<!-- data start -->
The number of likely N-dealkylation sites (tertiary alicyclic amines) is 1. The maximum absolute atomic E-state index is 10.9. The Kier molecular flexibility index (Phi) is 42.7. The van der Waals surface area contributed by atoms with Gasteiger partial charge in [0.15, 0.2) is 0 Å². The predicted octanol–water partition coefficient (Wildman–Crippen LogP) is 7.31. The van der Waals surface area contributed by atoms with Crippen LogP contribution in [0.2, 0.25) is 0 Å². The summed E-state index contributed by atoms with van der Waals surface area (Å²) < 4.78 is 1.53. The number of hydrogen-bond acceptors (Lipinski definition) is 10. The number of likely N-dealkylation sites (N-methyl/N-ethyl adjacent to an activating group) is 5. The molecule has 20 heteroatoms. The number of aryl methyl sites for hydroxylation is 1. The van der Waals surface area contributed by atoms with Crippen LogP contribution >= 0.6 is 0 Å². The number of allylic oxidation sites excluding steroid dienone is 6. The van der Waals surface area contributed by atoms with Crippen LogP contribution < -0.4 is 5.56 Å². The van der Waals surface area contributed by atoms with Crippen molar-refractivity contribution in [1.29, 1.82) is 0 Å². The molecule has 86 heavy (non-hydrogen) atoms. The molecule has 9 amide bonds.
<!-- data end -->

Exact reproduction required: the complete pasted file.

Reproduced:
The number of likely N-dealkylation sites (tertiary alicyclic amines) is 1. The maximum absolute atomic E-state index is 10.9. The Kier molecular flexibility index (Phi) is 42.7. The van der Waals surface area contributed by atoms with Gasteiger partial charge in [0.15, 0.2) is 0 Å². The predicted octanol–water partition coefficient (Wildman–Crippen LogP) is 7.31. The van der Waals surface area contributed by atoms with Crippen LogP contribution in [0.2, 0.25) is 0 Å². The summed E-state index contributed by atoms with van der Waals surface area (Å²) < 4.78 is 1.53. The number of hydrogen-bond acceptors (Lipinski definition) is 10. The number of likely N-dealkylation sites (N-methyl/N-ethyl adjacent to an activating group) is 5. The molecule has 20 heteroatoms. The number of aryl methyl sites for hydroxylation is 1. The van der Waals surface area contributed by atoms with Crippen LogP contribution >= 0.6 is 0 Å². The number of allylic oxidation sites excluding steroid dienone is 6. The van der Waals surface area contributed by atoms with Crippen LogP contribution < -0.4 is 5.56 Å². The van der Waals surface area contributed by atoms with Crippen molar-refractivity contribution in [1.29, 1.82) is 0 Å². The molecule has 86 heavy (non-hydrogen) atoms. The molecule has 9 amide bonds.